In Or Out? Maybe The Laws Do Need To Be Changed

Something to consider, now that the May primary is over.

It wasn't exactly a surprise to me that Bob Tebay won the Wood County Commission primary.

Tebay, seeking to return to the commission after being defeated several years ago, filed to run in January, but, citing health issues, notified the County Clerk's office in April he wanted to withdraw. This was still several weeks before the primary.

But current law, according to the Secretary of State's website, says a candidate who files in January (the normal filing period) and then withdraws his name from consideration must do so no later than the third Tuesday following the close of candidate filing.  Depending on the filing dates in a particular year, this would probably be by early February.

So Tebay was not allowed to withdraw.  His name remained on the ballot, and he defeated three lesser-known challengers.

(For his part, Tebay told me the day after the primary that his health has improved, and that he might still run in the November election.)

If Tebay isn't in the race, the local Republican party has to meet to choose someone to take his place on the ballot in the fall election.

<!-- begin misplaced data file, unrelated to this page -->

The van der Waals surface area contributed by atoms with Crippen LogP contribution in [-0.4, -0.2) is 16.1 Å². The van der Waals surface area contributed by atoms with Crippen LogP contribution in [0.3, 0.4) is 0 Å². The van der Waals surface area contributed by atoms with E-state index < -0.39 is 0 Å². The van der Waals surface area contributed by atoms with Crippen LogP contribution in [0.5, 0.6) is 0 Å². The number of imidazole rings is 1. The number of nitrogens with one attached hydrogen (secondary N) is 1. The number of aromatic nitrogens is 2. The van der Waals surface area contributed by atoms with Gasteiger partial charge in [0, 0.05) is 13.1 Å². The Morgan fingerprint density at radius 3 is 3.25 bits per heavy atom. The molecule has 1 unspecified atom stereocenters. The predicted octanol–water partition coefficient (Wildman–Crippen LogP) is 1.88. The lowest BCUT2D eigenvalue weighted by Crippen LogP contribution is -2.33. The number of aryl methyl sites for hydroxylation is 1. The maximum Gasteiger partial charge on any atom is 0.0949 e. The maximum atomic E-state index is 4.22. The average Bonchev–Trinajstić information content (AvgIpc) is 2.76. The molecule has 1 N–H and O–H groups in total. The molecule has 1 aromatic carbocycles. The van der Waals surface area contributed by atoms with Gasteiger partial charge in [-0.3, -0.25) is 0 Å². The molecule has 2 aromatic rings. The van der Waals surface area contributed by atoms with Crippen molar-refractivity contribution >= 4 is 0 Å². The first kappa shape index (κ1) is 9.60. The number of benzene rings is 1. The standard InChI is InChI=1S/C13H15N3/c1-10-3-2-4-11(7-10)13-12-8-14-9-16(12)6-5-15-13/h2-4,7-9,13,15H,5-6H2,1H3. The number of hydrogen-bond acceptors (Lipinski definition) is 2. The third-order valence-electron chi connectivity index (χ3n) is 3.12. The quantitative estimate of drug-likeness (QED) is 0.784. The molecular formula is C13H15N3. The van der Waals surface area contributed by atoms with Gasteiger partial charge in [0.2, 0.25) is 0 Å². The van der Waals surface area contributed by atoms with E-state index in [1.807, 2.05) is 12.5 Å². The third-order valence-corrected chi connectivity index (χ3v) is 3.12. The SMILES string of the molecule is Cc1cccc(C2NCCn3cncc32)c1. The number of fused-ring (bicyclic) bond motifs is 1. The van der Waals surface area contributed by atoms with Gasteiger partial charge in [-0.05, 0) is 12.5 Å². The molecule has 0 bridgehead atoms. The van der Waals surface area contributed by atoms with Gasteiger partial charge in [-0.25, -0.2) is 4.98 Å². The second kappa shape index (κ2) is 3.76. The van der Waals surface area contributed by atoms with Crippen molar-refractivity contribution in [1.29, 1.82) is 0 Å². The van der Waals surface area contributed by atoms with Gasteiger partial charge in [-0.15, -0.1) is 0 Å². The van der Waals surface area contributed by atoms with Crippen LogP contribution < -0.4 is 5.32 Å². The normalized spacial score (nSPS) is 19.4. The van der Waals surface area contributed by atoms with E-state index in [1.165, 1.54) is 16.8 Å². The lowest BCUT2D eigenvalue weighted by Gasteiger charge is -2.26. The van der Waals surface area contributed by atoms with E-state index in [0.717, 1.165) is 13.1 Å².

While a comparison of one state's laws to another is sometimes inexact, compare the Tebay situation to one less than two years ago in Washington County, Ohio.

Chris Forshey, independent candidate for sheriff, notified the board of elections there that he was withdrawing from the race.  This was in early October, one month before the general election, and just as early voting was to begin.

That withdrawl was accepted, and, according to our stories at the time, voters were told a vote for Forshey would count only as a disqualification.

In fact, the Secretary of State's website in Ohio, referring to state code, says: "A candidate may withdraw his or her candidacy by filing a written statement of withdrawl with the appropriate board of elections at any time prior to the primary or general election."

In other words, any time up to the day before election day.

I've been covering news in both states long enough to understand West Virginia is not Ohio.  They are two different states, with two different sets of laws (although they're obviously both subject to any federal laws) designed to address separate issues in each state.

But are there problems with West Virginia's elections system so bad that they require a candidate to withdraw from an election nearly THREE MONTHS before a vote is taken?

Wood County officials dealing with the Tebay situation say its a problem the legislature needs to address.

Maybe they're right.

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